Neurological Disorders: Lacunar Stroke
Lacunar Stroke (lacunar infarct) is a small stroke of size less than 1.5 cm (15 mm) in the brain.
These small strokes are caused by occlusion of small sized penetrating arteries of the brain. Some favored location includes brain stem, thalamus, cerebellum, internal capsule etc.
A pathological process called as lipohyalinosis is considered to be the main causative factor for these kinds of stokes. Another process called as microatheroma seems to be contributing too.
Please see a ministroke is not synonymous with a lacunar-stroke. The term mini stroke is used when stroke symptoms get better in less than 24 hours irrespective of whether they are related to small vessel or large vessel disease.
High blood pressure (HTN), DM (diabetes mellitus), smoking, heavy alcoholism, high cholesterol etc are thought to induce and/or contribute to the development of small vessel disease of the brain. Old age is considered to be an independent factor contributing to this disease.
There 5 typical lacunar-syndromes that produce certain well defined clinical manifestations;
1) Pure-motor lacular-stroke: Presents as isolated motor deficits in the form of hemiparesis. It is due to stroke taking place in the internal capsule (at the posterior limb). This is the most frequent lacunar infarct.
2) Ataxic-hemiparesis lacunar-stroke: This is the 2nd commonest lacunar-stroke. There is a combination of both motor and cerebellar type manifestations.
3) Dysarthria-clumcy hand syndrome: Speech difficulty and clumsiness of hand are seen. The lesion is thought to be in the basis pontis area.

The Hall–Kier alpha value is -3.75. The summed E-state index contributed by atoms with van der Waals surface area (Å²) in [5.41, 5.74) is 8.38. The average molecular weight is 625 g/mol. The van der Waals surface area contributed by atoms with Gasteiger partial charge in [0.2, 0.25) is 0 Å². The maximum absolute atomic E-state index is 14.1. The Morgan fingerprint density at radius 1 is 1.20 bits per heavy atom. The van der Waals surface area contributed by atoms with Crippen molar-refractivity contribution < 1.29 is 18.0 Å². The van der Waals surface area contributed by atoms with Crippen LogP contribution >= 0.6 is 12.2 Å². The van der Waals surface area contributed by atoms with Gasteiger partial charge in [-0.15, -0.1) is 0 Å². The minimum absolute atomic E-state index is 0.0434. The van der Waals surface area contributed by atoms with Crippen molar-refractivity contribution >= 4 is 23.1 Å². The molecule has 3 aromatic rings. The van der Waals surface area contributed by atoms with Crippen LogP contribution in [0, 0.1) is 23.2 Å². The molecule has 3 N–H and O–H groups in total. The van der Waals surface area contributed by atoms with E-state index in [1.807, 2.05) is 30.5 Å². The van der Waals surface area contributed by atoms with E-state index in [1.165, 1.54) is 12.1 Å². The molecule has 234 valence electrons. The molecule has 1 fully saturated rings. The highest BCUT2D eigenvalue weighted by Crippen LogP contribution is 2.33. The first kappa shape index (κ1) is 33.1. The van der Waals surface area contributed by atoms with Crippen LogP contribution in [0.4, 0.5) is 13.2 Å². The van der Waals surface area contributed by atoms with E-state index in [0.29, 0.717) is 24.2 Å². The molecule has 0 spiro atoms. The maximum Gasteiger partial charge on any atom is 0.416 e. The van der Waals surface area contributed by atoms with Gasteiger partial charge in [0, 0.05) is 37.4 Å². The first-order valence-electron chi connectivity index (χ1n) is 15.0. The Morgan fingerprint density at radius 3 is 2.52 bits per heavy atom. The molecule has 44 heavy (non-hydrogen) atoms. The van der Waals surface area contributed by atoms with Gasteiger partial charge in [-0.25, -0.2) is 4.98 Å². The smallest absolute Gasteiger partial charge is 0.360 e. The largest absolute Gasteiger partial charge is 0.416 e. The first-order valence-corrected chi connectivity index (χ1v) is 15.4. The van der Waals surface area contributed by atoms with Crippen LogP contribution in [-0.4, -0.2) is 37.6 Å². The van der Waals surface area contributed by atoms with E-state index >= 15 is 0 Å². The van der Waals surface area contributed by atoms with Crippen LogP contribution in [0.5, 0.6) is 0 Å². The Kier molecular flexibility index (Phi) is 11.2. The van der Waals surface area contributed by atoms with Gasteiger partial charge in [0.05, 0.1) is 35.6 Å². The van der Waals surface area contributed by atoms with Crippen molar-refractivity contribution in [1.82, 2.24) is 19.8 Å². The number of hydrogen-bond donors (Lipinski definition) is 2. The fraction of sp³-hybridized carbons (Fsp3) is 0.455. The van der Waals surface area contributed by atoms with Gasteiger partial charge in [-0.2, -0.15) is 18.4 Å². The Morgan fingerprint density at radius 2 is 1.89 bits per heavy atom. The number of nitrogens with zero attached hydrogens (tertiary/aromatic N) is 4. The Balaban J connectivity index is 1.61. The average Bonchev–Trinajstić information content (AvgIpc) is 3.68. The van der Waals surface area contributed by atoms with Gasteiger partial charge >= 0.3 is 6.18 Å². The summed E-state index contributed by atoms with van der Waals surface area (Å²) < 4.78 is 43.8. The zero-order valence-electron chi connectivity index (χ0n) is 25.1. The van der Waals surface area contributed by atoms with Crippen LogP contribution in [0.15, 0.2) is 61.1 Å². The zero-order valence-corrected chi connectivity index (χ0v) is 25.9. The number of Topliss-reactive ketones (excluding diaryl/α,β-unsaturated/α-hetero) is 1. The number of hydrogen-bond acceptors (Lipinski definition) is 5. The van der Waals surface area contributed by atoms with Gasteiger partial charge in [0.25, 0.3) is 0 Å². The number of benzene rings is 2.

4) Pure sensory type lacunar-stroke: The infarct occurs in the thalamic area. Only hemisensory manifestations are seen.
5) Mixed type (both motor & sensory features).
Some of these lacunar infarcts are silent, means patient never remembers having any symptoms and these infarcts are picked up incidentally on CT or MRI while undergoing investigations for some other symptoms.
The stroke of this kind is diagnosed by radiological studies. MRI is generally superior in picking up strokes earlier and more efficiently than a CT head.
The small vessel disease itself cannot be diagnosed by any radiological or angiogram studies since these branches are really small.
If patient is seen in less than about 3 to 4 hours after the onset of the symptoms then IV thrombolytics like tPA can be given. This may help in reversing the symptoms.
Other treatments are essentially prophylactic (to prevent future stroke) and include anti-platelet agents like aspirin, clopidogrel etc.
Patients are strongly advised to quit smoking, alcohol in moderation etc.
HTN, DM and other stroke predisposing medical risk factors are treated aggressively.
A neurologist is frequently involved in the care of patients with Lacunar Stroke.
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